"Art thou," said Paul, "called being a slave? care not for it; but if thou mayest be made free, use it rather. Let every man abide in the same calling wherein he is called." "Let as many servants as are under the yoke count their own masters worthy of all honor, that the name of God and his doctrines be not blasphemed. And they that have believing masters, let them not despise them, because they are brethren, but rather do them service, because they are faithful and beloved, partakers of the benefit."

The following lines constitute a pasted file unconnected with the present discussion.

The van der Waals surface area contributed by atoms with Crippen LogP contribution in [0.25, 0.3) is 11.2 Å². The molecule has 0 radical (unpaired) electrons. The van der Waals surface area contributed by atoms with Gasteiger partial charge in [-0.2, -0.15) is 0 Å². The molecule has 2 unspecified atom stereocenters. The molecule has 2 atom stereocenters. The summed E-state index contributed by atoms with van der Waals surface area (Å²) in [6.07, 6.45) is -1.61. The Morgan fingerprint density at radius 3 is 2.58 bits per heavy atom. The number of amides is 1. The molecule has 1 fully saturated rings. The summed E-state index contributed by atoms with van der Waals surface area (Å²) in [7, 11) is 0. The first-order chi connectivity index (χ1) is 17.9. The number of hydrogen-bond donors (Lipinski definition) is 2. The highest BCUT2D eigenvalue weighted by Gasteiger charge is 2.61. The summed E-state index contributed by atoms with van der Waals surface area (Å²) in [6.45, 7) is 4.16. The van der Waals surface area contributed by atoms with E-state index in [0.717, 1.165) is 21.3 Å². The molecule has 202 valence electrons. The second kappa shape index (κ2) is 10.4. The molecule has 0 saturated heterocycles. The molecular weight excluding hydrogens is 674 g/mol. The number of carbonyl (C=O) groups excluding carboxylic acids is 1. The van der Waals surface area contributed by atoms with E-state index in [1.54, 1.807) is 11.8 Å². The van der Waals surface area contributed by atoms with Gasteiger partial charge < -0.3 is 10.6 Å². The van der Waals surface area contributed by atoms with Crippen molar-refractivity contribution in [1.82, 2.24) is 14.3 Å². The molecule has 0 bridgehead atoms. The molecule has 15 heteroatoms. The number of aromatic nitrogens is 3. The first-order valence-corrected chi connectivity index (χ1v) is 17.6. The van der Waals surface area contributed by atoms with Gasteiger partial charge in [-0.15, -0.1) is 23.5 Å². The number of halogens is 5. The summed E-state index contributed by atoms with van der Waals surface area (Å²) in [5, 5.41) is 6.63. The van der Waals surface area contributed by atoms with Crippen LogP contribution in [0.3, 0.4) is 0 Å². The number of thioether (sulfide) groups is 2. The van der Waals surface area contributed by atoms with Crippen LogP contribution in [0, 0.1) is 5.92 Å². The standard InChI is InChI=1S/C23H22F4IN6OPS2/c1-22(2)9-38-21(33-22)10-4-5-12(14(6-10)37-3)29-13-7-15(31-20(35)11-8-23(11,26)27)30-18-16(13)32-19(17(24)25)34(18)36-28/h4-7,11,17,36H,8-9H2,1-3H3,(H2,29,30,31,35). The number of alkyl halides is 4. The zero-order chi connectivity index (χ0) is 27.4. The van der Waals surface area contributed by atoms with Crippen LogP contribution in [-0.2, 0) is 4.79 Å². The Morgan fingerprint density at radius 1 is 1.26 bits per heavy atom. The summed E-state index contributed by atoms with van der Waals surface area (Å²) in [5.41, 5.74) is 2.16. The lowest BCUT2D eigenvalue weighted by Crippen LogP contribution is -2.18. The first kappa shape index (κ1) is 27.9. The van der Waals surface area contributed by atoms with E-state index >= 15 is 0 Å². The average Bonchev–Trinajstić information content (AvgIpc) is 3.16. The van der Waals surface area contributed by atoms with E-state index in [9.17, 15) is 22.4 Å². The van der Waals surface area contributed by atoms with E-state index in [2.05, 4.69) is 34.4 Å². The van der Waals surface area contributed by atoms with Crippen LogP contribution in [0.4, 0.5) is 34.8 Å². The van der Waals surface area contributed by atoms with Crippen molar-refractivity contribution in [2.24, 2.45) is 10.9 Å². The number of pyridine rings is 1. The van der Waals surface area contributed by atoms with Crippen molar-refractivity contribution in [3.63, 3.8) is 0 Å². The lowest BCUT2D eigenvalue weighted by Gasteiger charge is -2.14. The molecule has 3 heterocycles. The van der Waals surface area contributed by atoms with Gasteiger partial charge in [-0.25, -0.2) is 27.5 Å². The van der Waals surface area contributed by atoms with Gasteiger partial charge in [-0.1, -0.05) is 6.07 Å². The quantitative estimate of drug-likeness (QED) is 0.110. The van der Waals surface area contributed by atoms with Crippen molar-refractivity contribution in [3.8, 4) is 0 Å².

It is well known and often quoted that the holy apostle did all he could to restore a slave to his master—one whom he had been the means of making free in a spiritual sense. Yet he knew that God had made Onesimus a slave, and, when he had fled from his master, Paul persuaded him to return and to do his duty toward him. Open your Bible, Christian, and carefully read the letter of Paul to Philemon, and contrast its spirit with the incendiary publications of the Abolitionists of the present day. St. Paul was not a fanatic, and therefore could not be an Abolitionist. The Christian age advanced and slavery continued, and we approach the time when our fathers fled from persecution to the soil we now call our own, when they fought for the liberty to which they felt they had a right. Our fathers fought for it, and our mothers did more when they urged forth their husbands and sons, not knowing whether the life-blood that was glowing with religion and patriotism would not soon be dyeing the land that had been their refuge, and where they fondly hoped they should find a happy home. Oh, glorious parentage! Children of America, trace no farther back—say not the crest of nobility once adorned thy father's breast, the gemmed coronet thy mother's brow—stop here! it is enough that they earned for thee a home—a free, a happy home. And what did they say to the slavery that existed then and had been entailed upon them by the English govern-